Madison Police Department Settles Lueders Record Suit
Turns over records, will pay $3,000 in fees, costs, damages
The Madison Police Department has agreed to settle a records lawsuit brought by Madison journalist Bill Lueders, formerly of Isthmus, Wisconsin Watch and The Progressive. Lueders sued in September after being told he would have to wait over a year to receive records of internal investigations. After being sued, the department produced the responsive records and has agreed to pay Lueders $3,000 to cover his attorney fees, court costs, and statutory damages of $200. The department has also taken steps to reduce its backlog of requests, including adding two additional positions.
Lueders, who also serves as the elected president of the Wisconsin Freedom of Information Council, initially made a request for investigatory records for a single incident – a sergeant who had written an intemperate email to supervisors and received a one-day suspension. After being told it would take approximately 14 months to get those records, he investigated further and learned that while requests for MPD incident reports typically get fulfilled fairly quickly, requests for disciplinary records are handled in a different manner, resulting in delays of more than a year. Lueders made two additional requests for disciplinary records in early April; he was told in late June to expect to wait another 11 to 12 months.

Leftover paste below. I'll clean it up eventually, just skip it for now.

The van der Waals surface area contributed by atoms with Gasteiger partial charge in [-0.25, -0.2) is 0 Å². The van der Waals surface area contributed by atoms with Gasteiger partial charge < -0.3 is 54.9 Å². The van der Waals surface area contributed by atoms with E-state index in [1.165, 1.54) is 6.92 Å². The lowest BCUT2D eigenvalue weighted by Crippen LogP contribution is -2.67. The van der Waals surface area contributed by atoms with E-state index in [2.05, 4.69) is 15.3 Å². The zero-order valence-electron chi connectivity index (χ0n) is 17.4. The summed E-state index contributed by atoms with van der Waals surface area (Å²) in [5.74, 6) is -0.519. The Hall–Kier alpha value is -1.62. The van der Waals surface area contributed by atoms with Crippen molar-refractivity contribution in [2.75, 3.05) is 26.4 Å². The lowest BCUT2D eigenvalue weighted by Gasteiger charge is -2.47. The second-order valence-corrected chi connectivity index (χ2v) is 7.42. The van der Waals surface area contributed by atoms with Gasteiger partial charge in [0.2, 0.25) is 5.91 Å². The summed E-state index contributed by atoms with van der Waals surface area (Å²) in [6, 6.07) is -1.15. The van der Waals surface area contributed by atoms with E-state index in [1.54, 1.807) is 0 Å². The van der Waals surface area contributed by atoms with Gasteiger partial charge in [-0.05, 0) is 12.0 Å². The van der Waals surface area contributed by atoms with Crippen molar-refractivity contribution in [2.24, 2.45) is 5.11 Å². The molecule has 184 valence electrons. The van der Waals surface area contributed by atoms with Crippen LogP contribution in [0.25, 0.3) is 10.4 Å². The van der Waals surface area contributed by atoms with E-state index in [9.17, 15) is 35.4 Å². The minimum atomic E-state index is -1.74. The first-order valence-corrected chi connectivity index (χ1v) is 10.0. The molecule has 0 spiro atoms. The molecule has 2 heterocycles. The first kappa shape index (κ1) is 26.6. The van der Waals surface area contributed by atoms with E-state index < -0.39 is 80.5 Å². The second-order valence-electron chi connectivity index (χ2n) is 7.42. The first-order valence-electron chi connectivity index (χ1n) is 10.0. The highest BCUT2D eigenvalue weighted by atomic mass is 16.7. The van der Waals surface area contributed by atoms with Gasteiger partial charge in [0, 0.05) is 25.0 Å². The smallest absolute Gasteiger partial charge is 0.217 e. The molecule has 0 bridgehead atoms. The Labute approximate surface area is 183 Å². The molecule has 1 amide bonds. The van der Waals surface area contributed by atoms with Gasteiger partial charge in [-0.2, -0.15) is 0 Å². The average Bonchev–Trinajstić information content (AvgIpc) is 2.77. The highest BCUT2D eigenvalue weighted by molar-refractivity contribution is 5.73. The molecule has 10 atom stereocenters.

State law requires records to be produced “as soon as practicable and without delay,” which the state’s Attorney General recommends should be less than 10 business days for most requests. The Madison Police Department has been previously sued over its long delays in responding to records requests, but it appears that the problem persists.
“I thank the Madison Police Department, especially records custodian Julie Laundrie, for taking action to dramatically reduce the department’s backlog of records in cases involving alleged wrongdoing by officers and staff,” said Lueders. “These are important records to which the public has the right to timely access.”
Said Tom Kamenick, President and Founder of the Wisconsin Transparency Project, which is representing Lueders: “We’re glad that the Madison police have recognized that waiting a year to receive records is unacceptable.”
The department released records in two batches: 300 pages of complaints against police during the first three months of this year and the 166 pages of records from the seven complaints in all of 2017 that led to discipline. Lueders’ analysis of these records will be included in a column in the new issue of Isthmus which will be available on Friday, Nov. 3, a day after the print edition comes out.
“I hope the members of the public will avail themselves of the opportunity to review these records, which shed light on how well the department performs the essential function of policing itself,” Lueders said. Kamenick said the lawsuit and its settlement should serve as a warning to others: “Custodians around the state need to understand they will be sued if they let their backlogs get too long.”